Here are the steps required for factoring a difference of squares:

Step 1: Decide if the four terms have anything in common, called the greatest common factor or GCF. If so, factor out the GCF. Do not forget to include the GCF as part of your final answer.
Step 2: Every difference of squares problem can be factored as follows: a2 – b2 = (a + b)(a – b) or (a – b)(a + b). So, all you need to do to factor these types of problems is to determine what numbers squares will produce the desired results.
Step 3: Determine if the remaining factors can be factored any further.

Example 1 – Factor: Example 1

Step 1: Decide if the four terms have anything in common, called the greatest common factor or GCF. If so, factor out the GCF. Do not forget to include the GCF as part of your final answer. In this case, the two terms only have a 1 in common which is of no help.
Step 1
Step 2: To factor this problem into the form (a + b)(a – b), you need to determine what squares will equal x2 and what squared will equal 36. In this case the choices are x and 6 because (x)(x) = x2 and (6)(6) = 36.
Step 2
Step 3: Determine if any of the remaining factors can be factored further. In this case they can not so the final answer is:
Step 3

Example 2 – Factor: Example 2

Step 1: Decide if the four terms have anything in common, called the greatest common factor or GCF. If so, factor out the GCF. Do not forget to include the GCF as part of your final answer. In this case, the two terms only have a 1 in common which is of no help.
Step 1
Step 2: To factor this problem into the form (a + b)(a – b), you need to determine what squares will equal 4x2 and what squared will equal 81. In this case the choices are 2x and 9 because (2x)(2x) = 4x2 and (9)(9) = 81.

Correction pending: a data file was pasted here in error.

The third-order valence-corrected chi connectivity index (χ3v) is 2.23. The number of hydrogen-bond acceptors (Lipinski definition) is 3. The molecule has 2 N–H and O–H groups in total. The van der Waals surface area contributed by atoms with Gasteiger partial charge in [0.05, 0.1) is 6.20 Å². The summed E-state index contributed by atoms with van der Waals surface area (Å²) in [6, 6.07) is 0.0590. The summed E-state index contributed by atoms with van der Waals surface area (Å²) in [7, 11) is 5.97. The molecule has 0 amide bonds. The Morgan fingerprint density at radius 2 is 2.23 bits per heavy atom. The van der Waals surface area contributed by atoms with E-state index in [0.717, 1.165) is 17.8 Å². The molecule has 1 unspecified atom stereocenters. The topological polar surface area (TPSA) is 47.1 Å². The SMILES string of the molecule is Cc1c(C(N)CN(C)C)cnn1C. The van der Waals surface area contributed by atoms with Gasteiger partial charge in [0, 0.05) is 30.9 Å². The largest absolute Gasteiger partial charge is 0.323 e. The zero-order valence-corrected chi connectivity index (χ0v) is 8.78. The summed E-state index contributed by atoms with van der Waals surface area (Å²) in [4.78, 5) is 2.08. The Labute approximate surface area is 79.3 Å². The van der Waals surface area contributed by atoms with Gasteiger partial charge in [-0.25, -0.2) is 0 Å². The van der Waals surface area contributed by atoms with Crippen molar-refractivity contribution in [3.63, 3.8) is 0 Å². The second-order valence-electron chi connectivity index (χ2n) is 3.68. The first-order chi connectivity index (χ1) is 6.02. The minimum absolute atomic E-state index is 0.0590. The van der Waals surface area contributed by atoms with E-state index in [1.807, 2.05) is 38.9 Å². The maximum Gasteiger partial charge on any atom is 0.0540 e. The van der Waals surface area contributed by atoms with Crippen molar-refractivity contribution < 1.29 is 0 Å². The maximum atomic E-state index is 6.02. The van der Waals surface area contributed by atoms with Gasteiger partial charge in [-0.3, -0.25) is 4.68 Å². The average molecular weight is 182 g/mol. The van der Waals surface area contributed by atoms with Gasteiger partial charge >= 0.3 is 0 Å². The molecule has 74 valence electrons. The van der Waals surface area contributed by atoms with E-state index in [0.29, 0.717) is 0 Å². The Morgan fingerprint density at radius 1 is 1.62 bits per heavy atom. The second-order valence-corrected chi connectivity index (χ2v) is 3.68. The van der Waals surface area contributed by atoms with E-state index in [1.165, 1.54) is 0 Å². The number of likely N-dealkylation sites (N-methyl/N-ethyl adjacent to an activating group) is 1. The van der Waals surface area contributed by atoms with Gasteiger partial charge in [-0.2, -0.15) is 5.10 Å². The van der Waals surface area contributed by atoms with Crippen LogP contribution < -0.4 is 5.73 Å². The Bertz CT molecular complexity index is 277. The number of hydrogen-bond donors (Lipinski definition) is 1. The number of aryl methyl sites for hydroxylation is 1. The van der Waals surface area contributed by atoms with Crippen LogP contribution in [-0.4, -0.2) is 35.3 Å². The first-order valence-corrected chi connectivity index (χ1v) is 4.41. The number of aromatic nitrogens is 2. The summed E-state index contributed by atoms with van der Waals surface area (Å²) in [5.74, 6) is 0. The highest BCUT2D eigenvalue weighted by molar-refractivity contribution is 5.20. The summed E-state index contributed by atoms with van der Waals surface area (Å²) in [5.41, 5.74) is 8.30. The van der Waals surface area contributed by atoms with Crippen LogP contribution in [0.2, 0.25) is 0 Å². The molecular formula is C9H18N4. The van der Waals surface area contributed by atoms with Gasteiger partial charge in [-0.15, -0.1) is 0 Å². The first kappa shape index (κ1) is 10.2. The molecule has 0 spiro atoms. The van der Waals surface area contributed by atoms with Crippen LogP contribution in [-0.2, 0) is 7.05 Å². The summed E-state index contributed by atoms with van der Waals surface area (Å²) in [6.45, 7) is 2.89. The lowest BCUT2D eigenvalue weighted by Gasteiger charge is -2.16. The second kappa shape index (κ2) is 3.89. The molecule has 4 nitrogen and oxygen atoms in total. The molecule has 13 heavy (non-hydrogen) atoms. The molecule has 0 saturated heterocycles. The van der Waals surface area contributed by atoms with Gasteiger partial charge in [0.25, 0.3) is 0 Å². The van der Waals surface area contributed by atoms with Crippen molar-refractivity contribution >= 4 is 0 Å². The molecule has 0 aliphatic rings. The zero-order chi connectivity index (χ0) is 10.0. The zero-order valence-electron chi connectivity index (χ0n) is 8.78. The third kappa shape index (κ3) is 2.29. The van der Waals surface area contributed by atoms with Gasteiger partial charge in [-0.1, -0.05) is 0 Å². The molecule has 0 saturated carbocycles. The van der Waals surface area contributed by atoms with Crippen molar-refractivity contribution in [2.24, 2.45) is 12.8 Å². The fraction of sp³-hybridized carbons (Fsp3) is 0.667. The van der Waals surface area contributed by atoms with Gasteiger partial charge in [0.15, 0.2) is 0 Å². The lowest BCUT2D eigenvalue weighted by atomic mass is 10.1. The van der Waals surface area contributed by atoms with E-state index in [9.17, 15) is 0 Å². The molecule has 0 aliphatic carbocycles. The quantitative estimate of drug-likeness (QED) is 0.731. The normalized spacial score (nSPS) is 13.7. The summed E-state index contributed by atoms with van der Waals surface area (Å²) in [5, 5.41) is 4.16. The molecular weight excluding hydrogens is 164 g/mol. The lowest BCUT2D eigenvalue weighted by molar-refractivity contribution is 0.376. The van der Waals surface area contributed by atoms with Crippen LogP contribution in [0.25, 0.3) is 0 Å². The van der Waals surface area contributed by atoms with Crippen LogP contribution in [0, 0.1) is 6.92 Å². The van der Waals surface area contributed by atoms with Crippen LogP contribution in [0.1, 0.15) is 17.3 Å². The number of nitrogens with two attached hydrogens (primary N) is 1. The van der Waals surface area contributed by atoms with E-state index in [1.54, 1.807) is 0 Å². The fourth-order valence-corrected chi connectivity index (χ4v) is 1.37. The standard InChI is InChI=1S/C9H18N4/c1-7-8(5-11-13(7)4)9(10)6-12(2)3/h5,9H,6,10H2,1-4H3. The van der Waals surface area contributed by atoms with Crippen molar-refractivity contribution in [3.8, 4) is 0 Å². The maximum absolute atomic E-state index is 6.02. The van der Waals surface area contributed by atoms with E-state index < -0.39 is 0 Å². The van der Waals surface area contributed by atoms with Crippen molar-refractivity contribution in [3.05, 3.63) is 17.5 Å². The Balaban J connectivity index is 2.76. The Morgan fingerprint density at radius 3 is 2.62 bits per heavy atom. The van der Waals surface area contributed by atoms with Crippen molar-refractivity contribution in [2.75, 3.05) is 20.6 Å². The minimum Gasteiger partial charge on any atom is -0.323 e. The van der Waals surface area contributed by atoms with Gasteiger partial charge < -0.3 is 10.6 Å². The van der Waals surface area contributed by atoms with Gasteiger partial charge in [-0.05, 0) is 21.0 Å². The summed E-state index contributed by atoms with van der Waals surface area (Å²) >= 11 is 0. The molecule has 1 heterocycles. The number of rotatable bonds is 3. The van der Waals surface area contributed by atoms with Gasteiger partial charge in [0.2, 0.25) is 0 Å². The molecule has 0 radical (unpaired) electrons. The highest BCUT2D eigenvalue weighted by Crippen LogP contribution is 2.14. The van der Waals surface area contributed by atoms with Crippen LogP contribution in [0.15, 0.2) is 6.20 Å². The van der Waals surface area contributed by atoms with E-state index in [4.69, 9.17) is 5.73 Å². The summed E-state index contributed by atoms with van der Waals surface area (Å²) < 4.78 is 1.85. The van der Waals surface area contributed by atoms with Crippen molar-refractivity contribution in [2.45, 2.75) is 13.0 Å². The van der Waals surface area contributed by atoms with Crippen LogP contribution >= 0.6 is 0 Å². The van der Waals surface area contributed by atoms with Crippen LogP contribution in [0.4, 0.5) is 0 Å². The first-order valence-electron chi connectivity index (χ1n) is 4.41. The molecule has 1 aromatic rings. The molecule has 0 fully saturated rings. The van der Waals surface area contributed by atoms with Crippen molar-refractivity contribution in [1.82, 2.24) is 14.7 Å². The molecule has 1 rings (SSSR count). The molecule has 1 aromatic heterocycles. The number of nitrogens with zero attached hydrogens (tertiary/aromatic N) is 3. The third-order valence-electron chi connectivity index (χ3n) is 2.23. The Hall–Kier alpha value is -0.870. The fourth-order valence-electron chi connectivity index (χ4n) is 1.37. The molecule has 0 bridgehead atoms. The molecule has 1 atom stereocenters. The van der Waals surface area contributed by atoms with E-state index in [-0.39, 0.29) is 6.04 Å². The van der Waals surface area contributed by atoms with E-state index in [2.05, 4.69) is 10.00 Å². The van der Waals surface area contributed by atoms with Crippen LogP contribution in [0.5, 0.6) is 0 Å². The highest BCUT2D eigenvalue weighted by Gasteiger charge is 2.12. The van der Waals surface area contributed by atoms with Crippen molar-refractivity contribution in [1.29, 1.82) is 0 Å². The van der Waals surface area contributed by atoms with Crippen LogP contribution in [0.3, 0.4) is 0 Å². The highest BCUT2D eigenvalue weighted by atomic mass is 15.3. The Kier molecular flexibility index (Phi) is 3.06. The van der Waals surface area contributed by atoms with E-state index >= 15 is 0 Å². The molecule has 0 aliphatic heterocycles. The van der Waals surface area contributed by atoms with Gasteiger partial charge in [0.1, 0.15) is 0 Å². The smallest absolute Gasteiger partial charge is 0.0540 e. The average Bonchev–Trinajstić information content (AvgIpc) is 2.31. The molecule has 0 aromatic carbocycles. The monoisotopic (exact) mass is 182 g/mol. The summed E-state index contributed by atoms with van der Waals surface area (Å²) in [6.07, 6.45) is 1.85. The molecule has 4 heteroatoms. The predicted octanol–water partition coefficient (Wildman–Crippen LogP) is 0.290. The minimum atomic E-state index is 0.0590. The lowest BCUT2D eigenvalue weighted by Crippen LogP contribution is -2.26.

Step 2
Step 3: Determine if any of the remaining factors can be factored further. In this case they can not so the final answer is:
Step 3

Click Here for Practice Problems

Example 3 – Factor: Example 3

Step 1:Decide if the four terms have anything in common, called the greatest common factor or GCF. If so, factor out the GCF. Do not forget to include the GCF as part of your final answer. In this case, the two terms have a 2 in common, which leaves:
Step 1
Step 2: To factor this problem into the form (a + b)(a – b), you need to determine what squares will equal 9x2 and what squared will equal 49y2. In this case the choices are 3x and 7y because (3x)(3x) = 9x2 and (7y)(7y) = 49y2.
Step 2
Step 3: Determine if any of the remaining factors can be factored further. In this case they can not so the final answer is:
Step 3

Click Here for Practice Problems

Example 4 – Factor: Example 4

Step 1:Decide if the four terms have anything in common, called the greatest common factor or GCF. If so, factor out the GCF. Do not forget to include the GCF as part of your final answer. In this case, the two terms have a 9x in common, which leaves:
Step 1
Step 2: To factor this problem into the form (a + b)(a – b), you need to determine what squares will equal x2 and what squared will equal 9. In this case the choices are x and 3 because (x)(x) = x2 and (3)(3) = 9.
Step 2
Step 3: Determine if any of the remaining factors can be factored further. In this case they can not so the final answer is:
Step 3

Click Here for Practice Problems

Example 5 – Factor: Example 5

Step 1: Decide if the four terms have anything in common, called the greatest common factor or GCF. If so, factor out the GCF. Do not forget to include the GCF as part of your final answer. In this case, the two terms only have a 1 in common which is of no help.
Step 1
Step 2: To factor this problem into the form (a + b)(a – b), you need to determine what squares will equal 16x4 and what squared will equal 1. In this case the choices are 4x2 and 1 because (4x2)(4x2) = 16x4 and (1)(1) = 1.
Step 2
Step 3: Determine if any of the remaining factors can be factored further. In this case one of the factors is a difference of squares, which factors and the other factor is a sum of squares which does not factor. To factor the difference of squares, you need to determine what squares will equal 4x2 and what squared will equal 1. In this case the choices are 2x and 1 because (2x)(2x) = 4x2 and (1)(1) = 1. So, the final answer is:
Step 3
Step 4: Determine if any of the remaining factors can be factored further. In this case they can not so the final answer is:
Step 4

Click Here for Practice Problems